Krahé, B. (2012). Report of the Media Violence Commission. Aggressive Behavior, 38(5), 335-341. doi:10.1002/ab.2144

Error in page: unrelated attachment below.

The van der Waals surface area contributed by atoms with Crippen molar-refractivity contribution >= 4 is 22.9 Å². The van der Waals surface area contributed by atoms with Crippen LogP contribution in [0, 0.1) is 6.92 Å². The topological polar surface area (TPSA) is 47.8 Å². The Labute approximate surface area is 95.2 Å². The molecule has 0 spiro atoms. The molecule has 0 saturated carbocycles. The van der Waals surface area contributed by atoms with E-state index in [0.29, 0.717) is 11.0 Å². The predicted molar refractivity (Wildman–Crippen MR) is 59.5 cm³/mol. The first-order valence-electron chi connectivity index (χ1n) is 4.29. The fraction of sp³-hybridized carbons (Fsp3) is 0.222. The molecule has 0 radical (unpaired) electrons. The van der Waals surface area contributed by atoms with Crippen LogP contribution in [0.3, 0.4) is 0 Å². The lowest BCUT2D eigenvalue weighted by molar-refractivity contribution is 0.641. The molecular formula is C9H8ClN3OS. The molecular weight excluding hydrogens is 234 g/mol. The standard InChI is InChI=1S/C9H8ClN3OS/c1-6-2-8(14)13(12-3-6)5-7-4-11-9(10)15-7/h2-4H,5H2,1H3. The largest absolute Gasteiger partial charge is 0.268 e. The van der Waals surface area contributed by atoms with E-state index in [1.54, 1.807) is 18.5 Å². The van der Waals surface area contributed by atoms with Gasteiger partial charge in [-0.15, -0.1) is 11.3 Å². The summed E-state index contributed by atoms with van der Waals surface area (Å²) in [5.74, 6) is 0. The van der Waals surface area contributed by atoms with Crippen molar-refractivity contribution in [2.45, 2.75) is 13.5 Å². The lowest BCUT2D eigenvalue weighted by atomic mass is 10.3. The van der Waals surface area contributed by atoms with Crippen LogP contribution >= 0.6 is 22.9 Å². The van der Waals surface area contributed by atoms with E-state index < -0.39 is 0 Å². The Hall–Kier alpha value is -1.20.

The media landscape is ever changing, with new technologies resulting in greater interactivity on smaller, graphically superior, and computationally more powerful devices. These new technologies are tremendous resources for learning and knowledge acquisition at a rate unparalleled in the past. With new technologies, the opportunities for viewing violent content, which was once relegated to more public spaces, have become increasingly private. For other media contents unrelated to violence, it is widely accepted that what people see in the virtual reality of the media has an effect on their behavior in the real world. The issue is whether watching violent movies and shows or interactively engaging in violent games in a virtual world increases the odds that people may engage in aggressive behavior in a variety of forms, both in the short term and in the long term. No single risk factor causes a child or adolescent to act aggressively. Instead, it is the accumulation of risk factors that leads to an aggressive act. Although no individual risk factor may be necessary or sufficient to cause aggressive behavior on its own, each factor increases the likelihood of aggression, especially in response to some provocation. This model is known as the risk and resiliency model. After taking into consideration numerous characteristics of the child and the environment, including risk and protective factors, research clearly shows that media violence consumption increases the relative risk of aggression, defined as intentional harm to another person that could be verbal, relational, or physical. Though an extensive theory-based body of literature—including many replications and a number of studies using “best practices” methodologies—suggests that media violence consumption increases aggression, there is a persistent tendency, even among some educated people, to deny media violence effects. (PsycINFO Database Record (c) 2013 APA, all rights reserved)